Britain's substantial home-grown problems are being exacerbated by crisis in the euro zone. UK unemployment crossed 2.5 million in the three months to July. Activity in services, the bulk of the economy, almost contracted in August. Wages, up just 1.7 percent in the past year, are falling fast in real terms, impoverishing consumers and threatening deflation. And exports are stalling: the euro zone is the UK's main trade partner.

from MacroScope:

BoE rate decision has echoes of Jan 2007

By Sumanta Dey in Bangalore Mervyn King

The BoE is expected to keep rates on hold at its monthly meeting today. Sixty-two out of 63 economists polled by Reuters expect such an outcome. Statistically speaking, that is more than a fair majority. But are we in for another upset like the one more than four years back? At that time, Simon Ward of Henderson Global Investors was the only economist correctly calling a rate hike.

There are a number of spooky similarities today that point to an almost identical scenario.

from MacroScope:

Broadbent’s BoE appointment keeps hawks in health

BRITAIN-BOE/Ben Broadbent’s appointment to the Monetary Policy Committee ought to dispel any notions that the Bank of England would be left short of hawks after the departure of Andrew Sentance.

A brief look at the history of Reuters polls shows that Goldman Sachs' UK economists – led by Broadbent – were uber-hawkish in their outlook for British interest rates early last year.

Britons face rising price pain

-

Fiona Shaikh is Reuters’ Economic Correspondent, based in London. –

BRITAIN/Stubbornly high inflation has proved something of an inconvenience for the Bank of England over the last year, but the unrelenting rise in prices is turning out to be a real headache for ordinary Britons — one which is likely to get worse before it gets any better.

from MacroScope:

The perils of predicting BoE policy

BRITAIN/As we’ve noted extensively, economists often get it wrong. Leaving aside their collective failure to recognise an impending global recession, you might recall a shock interest rate hike from the Bank of England in January 2007.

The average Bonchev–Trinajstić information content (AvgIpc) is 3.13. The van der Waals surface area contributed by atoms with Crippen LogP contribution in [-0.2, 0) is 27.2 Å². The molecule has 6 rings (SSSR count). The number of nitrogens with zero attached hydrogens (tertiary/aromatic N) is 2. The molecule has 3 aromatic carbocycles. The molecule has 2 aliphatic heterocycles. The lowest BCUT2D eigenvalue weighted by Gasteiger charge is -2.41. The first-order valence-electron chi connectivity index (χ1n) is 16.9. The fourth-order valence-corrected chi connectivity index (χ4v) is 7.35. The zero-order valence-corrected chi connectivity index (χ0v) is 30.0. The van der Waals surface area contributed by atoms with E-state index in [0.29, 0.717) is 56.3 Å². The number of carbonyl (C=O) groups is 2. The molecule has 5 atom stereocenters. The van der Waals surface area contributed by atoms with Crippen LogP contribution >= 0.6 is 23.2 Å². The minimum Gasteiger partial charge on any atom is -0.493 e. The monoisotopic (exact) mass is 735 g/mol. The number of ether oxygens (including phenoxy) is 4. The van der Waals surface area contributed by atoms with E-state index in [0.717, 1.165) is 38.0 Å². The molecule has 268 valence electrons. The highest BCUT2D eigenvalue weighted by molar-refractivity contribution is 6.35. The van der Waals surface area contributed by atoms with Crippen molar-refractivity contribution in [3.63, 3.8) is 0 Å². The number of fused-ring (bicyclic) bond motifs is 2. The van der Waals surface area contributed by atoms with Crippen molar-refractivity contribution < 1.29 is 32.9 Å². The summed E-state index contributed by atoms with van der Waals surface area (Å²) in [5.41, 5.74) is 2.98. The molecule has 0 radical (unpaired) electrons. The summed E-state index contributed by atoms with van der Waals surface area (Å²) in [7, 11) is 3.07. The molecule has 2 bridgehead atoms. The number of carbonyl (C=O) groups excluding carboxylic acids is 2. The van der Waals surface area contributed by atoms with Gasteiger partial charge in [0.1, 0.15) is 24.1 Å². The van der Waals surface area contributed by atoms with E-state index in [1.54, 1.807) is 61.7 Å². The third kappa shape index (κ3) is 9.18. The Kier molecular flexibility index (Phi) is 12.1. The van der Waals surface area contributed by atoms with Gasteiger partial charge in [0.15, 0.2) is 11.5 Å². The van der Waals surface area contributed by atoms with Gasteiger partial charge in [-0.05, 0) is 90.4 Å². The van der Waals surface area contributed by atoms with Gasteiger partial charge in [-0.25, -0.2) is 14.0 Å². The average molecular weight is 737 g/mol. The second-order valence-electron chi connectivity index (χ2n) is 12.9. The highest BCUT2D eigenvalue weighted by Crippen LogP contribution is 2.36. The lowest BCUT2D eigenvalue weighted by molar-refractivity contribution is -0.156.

This was another event that almost every economist polled by Reuters failed to spot, and there are signs that four years on, economists might be setting themselves up for a similar shock.

from The Great Debate UK:

Are interest rates set to rise?

USA/Whenever he approaches a bend, an F1 driver has to make a fine judgment: brake too soon and he loses vital momentum, too late and he risks losing control altogether, with possibly fatal consequences.

For the past year, the MPC has been getting closer to the bend – the point at which it will have to raise interest rates – so, as each month passes without a touch on the brakes, the balance of risk changes as the danger of losing control of inflation increases.

from MacroScope:

How uncertain exactly is the uncertain BoE?

king-inflation.jpgFor a central bank that looks certain to bust its 2 percent inflation target for most of the time between now and the London 2012 Olympics, there is still a lot of uncertainty out there.

Bank of England Governor Mervyn King referred to "uncertain" or "uncertainty" about the outlook five times at the May quarterly Inflation Report press conference according to the bank's transcript, and the latest one didn't seem much more confident in tone.

  •